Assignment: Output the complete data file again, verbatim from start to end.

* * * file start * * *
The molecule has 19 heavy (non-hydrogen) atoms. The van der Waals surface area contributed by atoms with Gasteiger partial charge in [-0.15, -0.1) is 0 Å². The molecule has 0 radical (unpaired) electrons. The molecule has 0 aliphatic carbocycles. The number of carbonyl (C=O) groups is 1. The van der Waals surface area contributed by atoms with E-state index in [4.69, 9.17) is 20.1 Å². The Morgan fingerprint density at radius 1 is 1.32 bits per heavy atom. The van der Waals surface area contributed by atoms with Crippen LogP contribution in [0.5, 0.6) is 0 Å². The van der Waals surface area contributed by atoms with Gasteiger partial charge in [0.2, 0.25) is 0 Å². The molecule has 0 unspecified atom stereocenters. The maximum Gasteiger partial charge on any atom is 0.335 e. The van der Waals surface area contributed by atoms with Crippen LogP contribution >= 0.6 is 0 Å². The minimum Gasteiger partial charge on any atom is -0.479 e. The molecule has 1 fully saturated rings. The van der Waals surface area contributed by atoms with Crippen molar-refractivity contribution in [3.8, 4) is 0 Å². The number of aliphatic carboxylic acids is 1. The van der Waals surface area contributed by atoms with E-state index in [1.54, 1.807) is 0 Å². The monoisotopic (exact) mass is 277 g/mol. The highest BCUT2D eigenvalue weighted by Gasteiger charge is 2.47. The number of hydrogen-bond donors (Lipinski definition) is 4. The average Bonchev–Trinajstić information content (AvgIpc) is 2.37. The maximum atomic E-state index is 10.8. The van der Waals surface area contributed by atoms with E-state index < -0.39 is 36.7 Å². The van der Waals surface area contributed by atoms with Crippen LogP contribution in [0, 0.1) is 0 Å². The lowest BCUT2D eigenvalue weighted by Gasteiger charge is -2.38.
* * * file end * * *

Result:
The molecule has 19 heavy (non-hydrogen) atoms. The van der Waals surface area contributed by atoms with Gasteiger partial charge in [-0.15, -0.1) is 0 Å². The molecule has 0 radical (unpaired) electrons. The molecule has 0 aliphatic carbocycles. The number of carbonyl (C=O) groups is 1. The van der Waals surface area contributed by atoms with E-state index in [4.69, 9.17) is 20.1 Å². The Morgan fingerprint density at radius 1 is 1.32 bits per heavy atom. The van der Waals surface area contributed by atoms with Crippen LogP contribution in [0.5, 0.6) is 0 Å². The van der Waals surface area contributed by atoms with Gasteiger partial charge in [0.2, 0.25) is 0 Å². The molecule has 0 unspecified atom stereocenters. The maximum Gasteiger partial charge on any atom is 0.335 e. The van der Waals surface area contributed by atoms with Crippen LogP contribution >= 0.6 is 0 Å². The minimum Gasteiger partial charge on any atom is -0.479 e. The molecule has 1 fully saturated rings. The van der Waals surface area contributed by atoms with Crippen molar-refractivity contribution in [3.8, 4) is 0 Å². The number of aliphatic carboxylic acids is 1. The van der Waals surface area contributed by atoms with E-state index in [1.54, 1.807) is 0 Å². The monoisotopic (exact) mass is 277 g/mol. The highest BCUT2D eigenvalue weighted by Gasteiger charge is 2.47. The number of hydrogen-bond donors (Lipinski definition) is 4. The average Bonchev–Trinajstić information content (AvgIpc) is 2.37. The maximum atomic E-state index is 10.8. The van der Waals surface area contributed by atoms with E-state index < -0.39 is 36.7 Å². The van der Waals surface area contributed by atoms with Crippen LogP contribution in [0, 0.1) is 0 Å². The lowest BCUT2D eigenvalue weighted by Gasteiger charge is -2.38.